He gave me a warning and said that the use of any communication device in a car by the driver is illegal, and even if my iPhone were mounted, it would still be illegal. After the incident, I googled this and found out that some cops meet and exceed their ticket quotas by giving tickets to anyone who touched their phones while driving even though only “texting” while driving is explicitly prohibited in my state.

If Ontario bans the use of any hand held communication device while driving, is every car rented out by car rental companies equipped with updates GPS units? I will be in Ontario in 2 weeks, and I need to be able to navigate off my iPhone while driving there.
 
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miniroll32

macrumors 65816
Mar 28, 2010
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There’s no need to use a smart watch or phone while driving.

The time is on your dashboard. Your phone calls and messages can wait for the length of the journey. Notifications won’t suddenly disappear.

I think it’s selfish that drivers are willing to put others at risk just to keep ‘check’ on their social lives, when for many of these messages/apps, the only way to respond appropriately is to use a phone in the first place.
 

elvisimprsntr

macrumors 6502
Jul 17, 2013
366
482
Florida
Distracted driving is a huge issue. Even using handsfree BT connectivity to make phone calls is a distraction. I have seen people shaving, putting on make-up, eating, talking on the phone raised to their ear, all while swerving in and out of traffic at 80 mph (128.75 kph). It's just as dangerous as DWI/DUI. Those who cannot exercise self control to focus on driving should have their license suspended and be fined appropriately.
 

ravenstar

macrumors regular
Jan 12, 2005
243
446
If Ontario bans the use of any hand held communication device while driving, is every car rented out by car rental companies equipped with updates GPS units? I will be in Ontario in 2 weeks, and I need to be able to navigate off my iPhone while driving there.
Why do you need to be looking down at your phone or holding it in your hand to navigate? I use mine routinely for navigation when I'm taking trips, but never have to look at it. I choose and review the route before I even start the car, then I follow the voice prompts. Why doesn't that work for you?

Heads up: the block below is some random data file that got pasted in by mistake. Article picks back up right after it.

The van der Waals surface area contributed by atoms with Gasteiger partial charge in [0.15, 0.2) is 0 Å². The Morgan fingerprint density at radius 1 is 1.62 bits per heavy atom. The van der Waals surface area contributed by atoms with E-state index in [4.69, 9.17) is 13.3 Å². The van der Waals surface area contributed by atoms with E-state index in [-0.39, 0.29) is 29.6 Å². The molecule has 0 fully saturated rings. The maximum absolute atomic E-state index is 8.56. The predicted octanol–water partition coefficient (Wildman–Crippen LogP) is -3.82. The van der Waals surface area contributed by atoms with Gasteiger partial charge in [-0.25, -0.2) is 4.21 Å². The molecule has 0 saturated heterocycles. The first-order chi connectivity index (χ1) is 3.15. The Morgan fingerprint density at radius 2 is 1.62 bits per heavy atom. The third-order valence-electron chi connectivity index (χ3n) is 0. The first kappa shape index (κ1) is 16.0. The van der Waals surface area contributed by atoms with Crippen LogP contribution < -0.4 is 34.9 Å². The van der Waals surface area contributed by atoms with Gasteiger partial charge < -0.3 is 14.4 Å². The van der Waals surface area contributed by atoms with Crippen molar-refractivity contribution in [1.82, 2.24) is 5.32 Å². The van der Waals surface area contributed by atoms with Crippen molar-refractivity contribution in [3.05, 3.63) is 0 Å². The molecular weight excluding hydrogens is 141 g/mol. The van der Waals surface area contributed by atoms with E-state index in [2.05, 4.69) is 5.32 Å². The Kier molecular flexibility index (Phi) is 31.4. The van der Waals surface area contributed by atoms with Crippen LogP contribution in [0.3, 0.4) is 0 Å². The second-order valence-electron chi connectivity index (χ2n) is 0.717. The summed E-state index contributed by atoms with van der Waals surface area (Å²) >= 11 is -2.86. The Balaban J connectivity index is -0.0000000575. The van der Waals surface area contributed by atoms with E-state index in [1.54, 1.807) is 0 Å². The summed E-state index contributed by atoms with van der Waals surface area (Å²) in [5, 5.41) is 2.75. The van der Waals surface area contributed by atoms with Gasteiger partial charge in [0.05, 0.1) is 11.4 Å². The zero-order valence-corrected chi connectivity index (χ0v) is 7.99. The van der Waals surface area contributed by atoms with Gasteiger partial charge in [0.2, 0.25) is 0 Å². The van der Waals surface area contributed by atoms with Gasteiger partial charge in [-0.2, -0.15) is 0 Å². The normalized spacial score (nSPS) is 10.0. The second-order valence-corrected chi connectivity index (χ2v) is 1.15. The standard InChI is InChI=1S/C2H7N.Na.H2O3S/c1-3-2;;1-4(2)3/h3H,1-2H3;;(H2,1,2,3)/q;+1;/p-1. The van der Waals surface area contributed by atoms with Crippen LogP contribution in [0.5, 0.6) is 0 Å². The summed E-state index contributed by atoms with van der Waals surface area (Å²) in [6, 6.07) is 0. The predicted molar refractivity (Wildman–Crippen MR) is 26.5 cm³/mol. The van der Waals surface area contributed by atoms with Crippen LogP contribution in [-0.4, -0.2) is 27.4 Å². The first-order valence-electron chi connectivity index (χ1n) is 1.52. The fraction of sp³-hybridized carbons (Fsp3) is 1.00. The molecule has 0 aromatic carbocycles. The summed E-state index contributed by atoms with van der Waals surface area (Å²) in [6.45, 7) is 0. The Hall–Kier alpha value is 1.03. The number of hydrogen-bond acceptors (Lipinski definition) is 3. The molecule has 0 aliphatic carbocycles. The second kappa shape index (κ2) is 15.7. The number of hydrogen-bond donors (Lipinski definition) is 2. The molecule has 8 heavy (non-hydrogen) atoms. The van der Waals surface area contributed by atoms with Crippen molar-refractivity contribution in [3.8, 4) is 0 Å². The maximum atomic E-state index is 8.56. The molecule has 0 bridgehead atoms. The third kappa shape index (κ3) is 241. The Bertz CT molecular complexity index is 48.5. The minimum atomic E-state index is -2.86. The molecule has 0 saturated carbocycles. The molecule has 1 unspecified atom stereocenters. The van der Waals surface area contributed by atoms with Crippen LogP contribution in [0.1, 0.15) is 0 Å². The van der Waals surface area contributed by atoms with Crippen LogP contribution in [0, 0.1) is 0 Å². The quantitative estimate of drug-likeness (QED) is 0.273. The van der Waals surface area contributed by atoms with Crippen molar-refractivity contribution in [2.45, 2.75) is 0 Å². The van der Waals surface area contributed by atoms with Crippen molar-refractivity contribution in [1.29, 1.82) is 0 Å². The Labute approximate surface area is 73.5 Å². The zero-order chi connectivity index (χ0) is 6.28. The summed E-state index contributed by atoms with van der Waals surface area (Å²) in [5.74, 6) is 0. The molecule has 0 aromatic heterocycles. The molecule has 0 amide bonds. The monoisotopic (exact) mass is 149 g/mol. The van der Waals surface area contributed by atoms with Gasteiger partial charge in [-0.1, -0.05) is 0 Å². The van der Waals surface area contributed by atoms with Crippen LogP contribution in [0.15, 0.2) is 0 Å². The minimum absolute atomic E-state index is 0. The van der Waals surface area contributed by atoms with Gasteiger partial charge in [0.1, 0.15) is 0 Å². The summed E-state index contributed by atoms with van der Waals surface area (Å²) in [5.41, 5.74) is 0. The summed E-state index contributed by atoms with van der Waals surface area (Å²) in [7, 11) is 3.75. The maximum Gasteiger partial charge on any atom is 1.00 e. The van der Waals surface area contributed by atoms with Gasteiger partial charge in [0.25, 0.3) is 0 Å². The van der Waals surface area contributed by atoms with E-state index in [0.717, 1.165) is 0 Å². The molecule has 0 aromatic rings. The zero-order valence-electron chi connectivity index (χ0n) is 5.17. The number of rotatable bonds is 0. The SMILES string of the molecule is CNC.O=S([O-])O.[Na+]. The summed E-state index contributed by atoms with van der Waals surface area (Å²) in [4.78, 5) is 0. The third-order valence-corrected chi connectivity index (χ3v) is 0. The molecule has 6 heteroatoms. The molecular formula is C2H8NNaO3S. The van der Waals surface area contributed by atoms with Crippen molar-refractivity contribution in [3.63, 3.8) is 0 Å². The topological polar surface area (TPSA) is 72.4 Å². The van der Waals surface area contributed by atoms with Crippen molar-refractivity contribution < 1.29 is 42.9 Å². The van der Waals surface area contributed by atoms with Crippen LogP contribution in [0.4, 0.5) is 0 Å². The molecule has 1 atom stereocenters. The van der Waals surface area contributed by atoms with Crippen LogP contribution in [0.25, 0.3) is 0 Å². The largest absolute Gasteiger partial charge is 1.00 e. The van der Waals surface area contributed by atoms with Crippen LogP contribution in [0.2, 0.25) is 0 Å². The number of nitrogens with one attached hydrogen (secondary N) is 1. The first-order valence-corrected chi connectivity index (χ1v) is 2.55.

[doublepost=1528028616][/doublepost]
Could she have just been checking the time? How many ppl get a ticket because of being distracted by their fast food drive through pickup or a loud song on the radio? I bet hardly any.
She claims she was, but I'm skeptical. According to the article, she was stopped after failing to react to the light changing until the officer aimed a light into her car.
 

ArtOfWarfare

macrumors G3
Nov 26, 2007
8,847
4,628
Do we have an actual video of this, or do we have the testimony of one flawed human being against another’s and that’s all?

Checking your watch 4 times at a red light seems like NBD to me... could have an important meeting and be super nervously checking to see how much time you have until it.

Failing to move when the light turns green could be an issue... depends on how long it was green for.

I mean... who doesn’t sometimes look at their phone at a red light? They often last several minutes and you’re not moving, so it’s not dangerous. Worst case is you miss when it turns green and waste your time + the time of individuals behind you... but if they didn’t honk, then they’re just as distracted as you are (or you’re wasting no one’s time but your own.)
 
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Black Tiger

macrumors 6502
Jul 2, 2007
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$400 is not enough. Make it $4000 and maybe people will get a clue. And yes, it makes sense to me that a smart watch is potentially more distracting considering how small the screen is for Reading. The key point is that she was distracted and didn’t react to the light.
 

RickInHouston

macrumors 65816
May 14, 2014
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Distracted driving is a huge issue. Even using handsfree BT connectivity to make phone calls is a distraction. I have seen people shaving, putting on make-up, eating, talking on the phone raised to their ear, all while swerving in and out of traffic at 80 mph (128.75 kph). It's just as dangerous as DWI/DUI. Those who cannot exercise self control to focus on driving should have their license suspended and be fined appropriately.
I blame Steve Jobs!
 
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caipirina08

macrumors member
Jun 30, 2015
36
30
And THIS is why we can't have nice things ...

4 times in 20 seconds, sounds to me more like she was getting / reading a stream of messages, thinking about responding with thumbs up .. so, basically texting. Now she has ruined it for all of us.
 

wolfshades

macrumors 6502
Nov 1, 2007
438
554
Toronto, Ontario Canada
Do we have an actual video of this, or do we have the testimony of one flawed human being against another’s and that’s all?
In my experience, the judge always chooses to believe the police officer over the dirty rotten miscreant being brought before him. /s